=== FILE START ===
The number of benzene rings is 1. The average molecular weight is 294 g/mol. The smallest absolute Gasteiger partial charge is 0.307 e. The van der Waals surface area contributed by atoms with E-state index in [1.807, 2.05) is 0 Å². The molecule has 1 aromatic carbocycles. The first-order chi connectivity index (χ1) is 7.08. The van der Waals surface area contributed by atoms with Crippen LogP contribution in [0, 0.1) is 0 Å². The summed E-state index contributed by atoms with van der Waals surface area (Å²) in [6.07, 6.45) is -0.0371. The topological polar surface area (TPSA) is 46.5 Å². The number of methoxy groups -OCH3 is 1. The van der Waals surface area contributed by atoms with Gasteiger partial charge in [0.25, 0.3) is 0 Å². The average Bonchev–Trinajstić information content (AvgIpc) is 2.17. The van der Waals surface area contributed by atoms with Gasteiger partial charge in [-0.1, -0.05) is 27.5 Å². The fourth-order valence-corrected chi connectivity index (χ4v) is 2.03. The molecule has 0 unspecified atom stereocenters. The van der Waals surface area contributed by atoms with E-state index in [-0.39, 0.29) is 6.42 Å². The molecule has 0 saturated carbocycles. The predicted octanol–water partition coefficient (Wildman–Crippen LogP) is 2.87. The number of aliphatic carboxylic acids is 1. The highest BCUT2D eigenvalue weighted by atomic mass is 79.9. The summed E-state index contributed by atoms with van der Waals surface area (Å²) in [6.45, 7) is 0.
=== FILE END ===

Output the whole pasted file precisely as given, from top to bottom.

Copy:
The number of benzene rings is 1. The average molecular weight is 294 g/mol. The smallest absolute Gasteiger partial charge is 0.307 e. The van der Waals surface area contributed by atoms with E-state index in [1.807, 2.05) is 0 Å². The molecule has 1 aromatic carbocycles. The first-order chi connectivity index (χ1) is 7.08. The van der Waals surface area contributed by atoms with Crippen LogP contribution in [0, 0.1) is 0 Å². The summed E-state index contributed by atoms with van der Waals surface area (Å²) in [6.07, 6.45) is -0.0371. The topological polar surface area (TPSA) is 46.5 Å². The number of methoxy groups -OCH3 is 1. The van der Waals surface area contributed by atoms with Gasteiger partial charge in [0.25, 0.3) is 0 Å². The average Bonchev–Trinajstić information content (AvgIpc) is 2.17. The van der Waals surface area contributed by atoms with Gasteiger partial charge in [-0.1, -0.05) is 27.5 Å². The fourth-order valence-corrected chi connectivity index (χ4v) is 2.03. The molecule has 0 unspecified atom stereocenters. The van der Waals surface area contributed by atoms with E-state index in [-0.39, 0.29) is 6.42 Å². The molecule has 0 saturated carbocycles. The predicted octanol–water partition coefficient (Wildman–Crippen LogP) is 2.87. The number of aliphatic carboxylic acids is 1. The highest BCUT2D eigenvalue weighted by atomic mass is 79.9. The summed E-state index contributed by atoms with van der Waals surface area (Å²) in [6.45, 7) is 0.